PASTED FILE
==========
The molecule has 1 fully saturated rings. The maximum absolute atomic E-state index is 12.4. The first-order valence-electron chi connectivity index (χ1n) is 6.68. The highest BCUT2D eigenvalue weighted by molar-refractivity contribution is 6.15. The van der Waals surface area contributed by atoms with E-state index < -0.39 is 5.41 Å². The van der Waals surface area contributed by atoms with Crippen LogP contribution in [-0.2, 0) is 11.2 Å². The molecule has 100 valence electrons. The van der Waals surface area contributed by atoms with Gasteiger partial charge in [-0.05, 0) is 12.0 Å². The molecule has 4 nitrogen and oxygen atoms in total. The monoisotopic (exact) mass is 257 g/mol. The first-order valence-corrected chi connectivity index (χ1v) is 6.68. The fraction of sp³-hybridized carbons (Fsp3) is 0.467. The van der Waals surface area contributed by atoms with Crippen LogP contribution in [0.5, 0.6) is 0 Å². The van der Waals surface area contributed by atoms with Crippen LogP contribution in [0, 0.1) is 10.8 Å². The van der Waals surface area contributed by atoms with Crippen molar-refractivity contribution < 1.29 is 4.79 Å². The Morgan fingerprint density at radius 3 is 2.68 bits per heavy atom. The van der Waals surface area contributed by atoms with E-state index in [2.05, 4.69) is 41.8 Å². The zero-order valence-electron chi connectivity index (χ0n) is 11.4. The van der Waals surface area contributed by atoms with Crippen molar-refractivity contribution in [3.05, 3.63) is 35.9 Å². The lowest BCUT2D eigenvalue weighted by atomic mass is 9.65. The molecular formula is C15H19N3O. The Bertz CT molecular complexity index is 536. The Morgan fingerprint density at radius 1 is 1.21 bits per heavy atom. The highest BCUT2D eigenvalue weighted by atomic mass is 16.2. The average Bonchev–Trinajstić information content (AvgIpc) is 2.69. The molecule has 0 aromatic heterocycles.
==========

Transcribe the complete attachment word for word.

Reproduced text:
The molecule has 1 fully saturated rings. The maximum absolute atomic E-state index is 12.4. The first-order valence-electron chi connectivity index (χ1n) is 6.68. The highest BCUT2D eigenvalue weighted by molar-refractivity contribution is 6.15. The van der Waals surface area contributed by atoms with E-state index < -0.39 is 5.41 Å². The van der Waals surface area contributed by atoms with Crippen LogP contribution in [-0.2, 0) is 11.2 Å². The molecule has 100 valence electrons. The van der Waals surface area contributed by atoms with Gasteiger partial charge in [-0.05, 0) is 12.0 Å². The molecule has 4 nitrogen and oxygen atoms in total. The monoisotopic (exact) mass is 257 g/mol. The first-order valence-corrected chi connectivity index (χ1v) is 6.68. The fraction of sp³-hybridized carbons (Fsp3) is 0.467. The van der Waals surface area contributed by atoms with Crippen LogP contribution in [0.5, 0.6) is 0 Å². The van der Waals surface area contributed by atoms with Crippen LogP contribution in [0, 0.1) is 10.8 Å². The van der Waals surface area contributed by atoms with Crippen molar-refractivity contribution < 1.29 is 4.79 Å². The Morgan fingerprint density at radius 3 is 2.68 bits per heavy atom. The van der Waals surface area contributed by atoms with E-state index in [2.05, 4.69) is 41.8 Å². The zero-order valence-electron chi connectivity index (χ0n) is 11.4. The van der Waals surface area contributed by atoms with Crippen molar-refractivity contribution in [3.05, 3.63) is 35.9 Å². The lowest BCUT2D eigenvalue weighted by atomic mass is 9.65. The molecular formula is C15H19N3O. The Bertz CT molecular complexity index is 536. The Morgan fingerprint density at radius 1 is 1.21 bits per heavy atom. The highest BCUT2D eigenvalue weighted by atomic mass is 16.2. The average Bonchev–Trinajstić information content (AvgIpc) is 2.69. The molecule has 0 aromatic heterocycles.